This year marks the 20th anniversary of the Pappy Van Winkle bottle donning the iconic Pappy photo. That’s right, the lovely bottle you know and love, and have likely stood in long lines for, first appeared on a liquor store shelf in 1995, according to Julian Van Winkle III, Pappy’s grandson.
They were selling Van Winkle labels previously, but the actual Pappy photo appeared on the 20-year-old label. Van Winkle says the 23-year-old came out a few years later and the 15-year-old around 2004.
Some of my favorite Pappy stories come from these early days, when nobody cared about bourbon and certainly not Pappy Van Winkle. A former salesman told me he couldn’t give away the Van Winkle whiskey, especially the stuff dipped in red wax, which of course, is now legendary and a leading collectable. Back then, all anybody wanted was Maker’s Mark.
But the 1990s saw the rise of many brands like Pappy. Jefferson’s, Bulleit, Michter’s and the Van Winkles took advantage of the buyer’s market for sourced whiskey and contract distillation time. Back then, on the heels of major companies divesting in bourbon, distilleries viewed the Bulleits and Jefferson’s of the world as another revenue stream.
Today, thanks to Chuck Cowdery coining the phrase, we call this model Non-Distiller Producer. Back then, distilleries called them rectifier clients and were happy to sell them leftover whiskey stocks.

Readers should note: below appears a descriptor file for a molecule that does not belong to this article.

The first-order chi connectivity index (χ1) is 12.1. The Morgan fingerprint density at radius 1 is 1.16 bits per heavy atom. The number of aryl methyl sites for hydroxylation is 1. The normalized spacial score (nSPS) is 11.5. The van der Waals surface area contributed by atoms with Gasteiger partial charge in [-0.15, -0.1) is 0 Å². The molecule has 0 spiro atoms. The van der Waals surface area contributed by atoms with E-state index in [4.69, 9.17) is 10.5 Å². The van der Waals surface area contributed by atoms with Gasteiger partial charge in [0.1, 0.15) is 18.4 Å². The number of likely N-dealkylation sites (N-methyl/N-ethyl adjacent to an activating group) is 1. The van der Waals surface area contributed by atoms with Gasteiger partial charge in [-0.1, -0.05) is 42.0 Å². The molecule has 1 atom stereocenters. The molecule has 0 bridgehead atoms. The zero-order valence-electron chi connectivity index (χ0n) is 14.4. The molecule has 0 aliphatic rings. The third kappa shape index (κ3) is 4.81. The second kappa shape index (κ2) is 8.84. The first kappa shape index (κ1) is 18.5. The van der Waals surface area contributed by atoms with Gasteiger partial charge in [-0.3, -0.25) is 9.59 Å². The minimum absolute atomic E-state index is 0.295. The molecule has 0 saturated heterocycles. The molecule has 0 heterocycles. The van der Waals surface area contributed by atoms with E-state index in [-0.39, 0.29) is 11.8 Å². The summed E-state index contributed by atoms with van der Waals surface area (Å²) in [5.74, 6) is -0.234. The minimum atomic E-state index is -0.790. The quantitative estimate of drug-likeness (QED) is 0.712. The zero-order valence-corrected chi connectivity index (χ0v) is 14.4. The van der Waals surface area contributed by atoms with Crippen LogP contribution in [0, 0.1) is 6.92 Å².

How things have changed. In 20 years, Julian Van Winkle went from giving bottles away to new friends and salesmen practically begging out-of-state liquor stores to carry the whiskey to Pappy Van Winkle being sold in lotteries at liquor stores, who are known to list Pappy for $6,000. Consumers have even posted Craigslist ads offering “Oral Services” for Pappy.
And of course, there’s the 2013 theft of 65 cases. I was expecting to attend a news conference today regarding the $26,000-worth of Pappy stolen from the Frankfort-based Buffalo Trace Distillery two years ago. That was rescheduled for April 21. The Franklin County Sheriff says he’s uncovered new developments.
Last month, a former Buffalo Trace worker was arrested in the theft of five Wild Turkey bourbon barrels. He was later charged for the Wild Turkey theft.
On April 21, at this news conference, I will likely see national, regional and other whiskey writers at a press conference about stolen bourbon. I imagine it will be largest press event I’ve attended since covering President Bush in 2006.
And to think, it was a struggle to sell this bourbon 20 years ago. Now we’re holding county sheriff press conferences?
I wonder what bourbon / Pappy will look like 20 years from now. You’re guess is as good as mine.